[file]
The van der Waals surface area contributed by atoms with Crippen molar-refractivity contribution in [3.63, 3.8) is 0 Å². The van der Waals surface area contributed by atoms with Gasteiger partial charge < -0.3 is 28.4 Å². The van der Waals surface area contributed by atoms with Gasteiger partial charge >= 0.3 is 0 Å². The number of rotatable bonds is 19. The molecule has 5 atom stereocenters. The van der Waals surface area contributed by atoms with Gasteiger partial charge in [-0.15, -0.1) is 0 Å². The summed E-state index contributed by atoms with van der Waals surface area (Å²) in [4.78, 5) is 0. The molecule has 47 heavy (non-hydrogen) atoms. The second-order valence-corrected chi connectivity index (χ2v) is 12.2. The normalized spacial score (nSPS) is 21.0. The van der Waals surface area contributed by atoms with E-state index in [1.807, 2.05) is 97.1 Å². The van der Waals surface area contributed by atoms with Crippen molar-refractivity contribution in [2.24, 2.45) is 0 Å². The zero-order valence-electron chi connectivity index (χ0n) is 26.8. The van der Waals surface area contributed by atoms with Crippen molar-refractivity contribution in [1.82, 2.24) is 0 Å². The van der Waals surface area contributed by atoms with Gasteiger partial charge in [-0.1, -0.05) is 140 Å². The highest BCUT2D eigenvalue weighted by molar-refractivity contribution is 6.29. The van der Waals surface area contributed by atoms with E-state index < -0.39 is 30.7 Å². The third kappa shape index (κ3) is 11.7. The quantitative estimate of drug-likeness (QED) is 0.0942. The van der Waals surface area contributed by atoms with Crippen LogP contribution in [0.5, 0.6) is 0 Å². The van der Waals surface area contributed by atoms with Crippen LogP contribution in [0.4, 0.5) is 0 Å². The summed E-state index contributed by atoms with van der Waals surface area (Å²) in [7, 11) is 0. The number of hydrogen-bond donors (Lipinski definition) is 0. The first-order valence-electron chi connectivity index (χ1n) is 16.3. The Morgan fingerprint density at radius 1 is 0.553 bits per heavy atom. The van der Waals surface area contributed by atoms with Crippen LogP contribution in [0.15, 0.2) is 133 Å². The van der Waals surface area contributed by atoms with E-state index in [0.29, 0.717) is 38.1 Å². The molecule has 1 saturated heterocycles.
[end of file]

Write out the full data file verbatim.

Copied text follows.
The van der Waals surface area contributed by atoms with Crippen molar-refractivity contribution in [3.63, 3.8) is 0 Å². The van der Waals surface area contributed by atoms with Gasteiger partial charge < -0.3 is 28.4 Å². The van der Waals surface area contributed by atoms with Gasteiger partial charge >= 0.3 is 0 Å². The number of rotatable bonds is 19. The molecule has 5 atom stereocenters. The van der Waals surface area contributed by atoms with Gasteiger partial charge in [-0.15, -0.1) is 0 Å². The summed E-state index contributed by atoms with van der Waals surface area (Å²) in [4.78, 5) is 0. The molecule has 47 heavy (non-hydrogen) atoms. The second-order valence-corrected chi connectivity index (χ2v) is 12.2. The normalized spacial score (nSPS) is 21.0. The van der Waals surface area contributed by atoms with E-state index in [1.807, 2.05) is 97.1 Å². The van der Waals surface area contributed by atoms with Crippen molar-refractivity contribution in [2.24, 2.45) is 0 Å². The zero-order valence-electron chi connectivity index (χ0n) is 26.8. The van der Waals surface area contributed by atoms with Crippen molar-refractivity contribution in [1.82, 2.24) is 0 Å². The van der Waals surface area contributed by atoms with Gasteiger partial charge in [-0.1, -0.05) is 140 Å². The highest BCUT2D eigenvalue weighted by molar-refractivity contribution is 6.29. The van der Waals surface area contributed by atoms with E-state index < -0.39 is 30.7 Å². The third kappa shape index (κ3) is 11.7. The quantitative estimate of drug-likeness (QED) is 0.0942. The van der Waals surface area contributed by atoms with Crippen LogP contribution in [0.5, 0.6) is 0 Å². The van der Waals surface area contributed by atoms with Crippen LogP contribution in [0.4, 0.5) is 0 Å². The summed E-state index contributed by atoms with van der Waals surface area (Å²) in [7, 11) is 0. The number of hydrogen-bond donors (Lipinski definition) is 0. The first-order valence-electron chi connectivity index (χ1n) is 16.3. The Morgan fingerprint density at radius 1 is 0.553 bits per heavy atom. The van der Waals surface area contributed by atoms with Crippen LogP contribution in [0.15, 0.2) is 133 Å². The van der Waals surface area contributed by atoms with E-state index in [0.29, 0.717) is 38.1 Å². The molecule has 1 saturated heterocycles.